For the rest of this week, Robohub will have a special focus on the use of robots in warfare.
All kinds of robots are being developed for strategic defence and military action (in space, in the air, underwater and on the ground). At Robohub we’ve had the opportunity to cover a wide range of them, including exoskeletons, transport mules such as Big Dog and DARPA’s LS3, and video reconnaissance systems such as iRobot’s Packbot. But by far the most talked about military robotics technology is the UAV.
Whether you call them drones or unmanned aerial vehicles, almost everyone‘s got one. According to the US Government Accountability Office, seventy-six countries now have drone technology, though not all are armed.
Since we launched this past August, Robohub has scooped a number of stories on who’s got UAV technology and who’s using it for military purposes (including the US, China, Australia, Europe, and others). And while there are many kinds of stakeholders with an interest in the technology (including police, surveillance, film, the hobby market, and search and rescue), military organizations are clearly the big spenders driving the market.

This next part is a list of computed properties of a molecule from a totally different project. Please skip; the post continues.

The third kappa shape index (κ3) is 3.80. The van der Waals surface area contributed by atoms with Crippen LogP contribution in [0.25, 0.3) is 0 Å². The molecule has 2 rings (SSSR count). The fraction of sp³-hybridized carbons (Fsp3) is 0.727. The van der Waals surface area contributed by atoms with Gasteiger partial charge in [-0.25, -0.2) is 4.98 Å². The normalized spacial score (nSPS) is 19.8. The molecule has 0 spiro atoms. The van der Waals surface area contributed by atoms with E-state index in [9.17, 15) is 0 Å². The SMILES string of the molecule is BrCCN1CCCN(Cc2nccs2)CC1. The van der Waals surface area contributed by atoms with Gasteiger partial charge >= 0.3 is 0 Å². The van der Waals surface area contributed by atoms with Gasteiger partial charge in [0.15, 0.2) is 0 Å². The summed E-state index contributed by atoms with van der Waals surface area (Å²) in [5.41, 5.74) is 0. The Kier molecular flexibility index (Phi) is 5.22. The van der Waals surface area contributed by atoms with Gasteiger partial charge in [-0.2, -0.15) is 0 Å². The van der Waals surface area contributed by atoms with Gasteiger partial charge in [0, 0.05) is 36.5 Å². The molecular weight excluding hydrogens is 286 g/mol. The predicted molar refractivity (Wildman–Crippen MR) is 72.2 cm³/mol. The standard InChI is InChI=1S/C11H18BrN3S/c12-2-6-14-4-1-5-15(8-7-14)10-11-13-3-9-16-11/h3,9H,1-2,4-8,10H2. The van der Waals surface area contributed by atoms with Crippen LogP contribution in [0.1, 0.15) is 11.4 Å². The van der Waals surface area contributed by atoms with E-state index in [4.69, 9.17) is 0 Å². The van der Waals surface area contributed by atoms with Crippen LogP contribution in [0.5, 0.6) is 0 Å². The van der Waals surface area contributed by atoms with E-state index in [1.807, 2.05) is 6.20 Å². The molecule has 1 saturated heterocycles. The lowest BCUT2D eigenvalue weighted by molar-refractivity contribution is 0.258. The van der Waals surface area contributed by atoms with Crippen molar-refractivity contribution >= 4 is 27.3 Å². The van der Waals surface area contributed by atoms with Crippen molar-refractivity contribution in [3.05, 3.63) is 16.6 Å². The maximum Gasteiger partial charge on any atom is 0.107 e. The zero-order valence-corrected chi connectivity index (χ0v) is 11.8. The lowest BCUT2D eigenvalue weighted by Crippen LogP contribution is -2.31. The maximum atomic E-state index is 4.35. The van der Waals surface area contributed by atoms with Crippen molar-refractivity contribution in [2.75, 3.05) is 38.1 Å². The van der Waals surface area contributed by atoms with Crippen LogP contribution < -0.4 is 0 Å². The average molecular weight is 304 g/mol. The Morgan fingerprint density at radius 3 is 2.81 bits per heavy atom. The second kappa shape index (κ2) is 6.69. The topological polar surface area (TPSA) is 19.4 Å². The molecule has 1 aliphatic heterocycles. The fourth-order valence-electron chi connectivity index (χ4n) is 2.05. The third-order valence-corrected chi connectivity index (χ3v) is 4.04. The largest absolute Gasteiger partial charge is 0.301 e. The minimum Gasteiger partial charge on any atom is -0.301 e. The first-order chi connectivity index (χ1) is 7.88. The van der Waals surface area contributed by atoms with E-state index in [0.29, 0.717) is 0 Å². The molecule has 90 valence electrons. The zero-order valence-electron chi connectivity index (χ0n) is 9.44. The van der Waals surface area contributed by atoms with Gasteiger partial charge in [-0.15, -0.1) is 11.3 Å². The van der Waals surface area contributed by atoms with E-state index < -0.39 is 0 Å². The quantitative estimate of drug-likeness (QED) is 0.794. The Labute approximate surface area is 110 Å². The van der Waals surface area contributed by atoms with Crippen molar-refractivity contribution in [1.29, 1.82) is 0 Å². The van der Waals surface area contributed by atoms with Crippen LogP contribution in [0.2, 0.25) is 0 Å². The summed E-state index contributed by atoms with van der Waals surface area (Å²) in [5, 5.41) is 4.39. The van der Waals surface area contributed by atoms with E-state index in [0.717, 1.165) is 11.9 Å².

This lop-sided military interest in UAVs has helped to fuel a two-pronged debate:
On Robohub, Sabine Hauert’s insightful Robots and Ethics podcast elegantly captured both sides of this debate, and Mike Hamer also explored the ethics in his opinion piece Losing Humanity.
But there is also a third perspective out there: that UAVs and drones can be a whole lot more than killers and spies (see for example, Ryan Calo in Bad laws would hurt good drones, Time Magazine’s Why we shouldn’t fear personal drones and What happens when drones return to America, Motherboard TV’s Drone On, and Journey Man Pictures’ Rise of the Machines). Robohub contributor Eric Wind has also pursued this perspective.
As part of our focus this week:
We hope that you find this focus series provocative, and we look forward to your comments.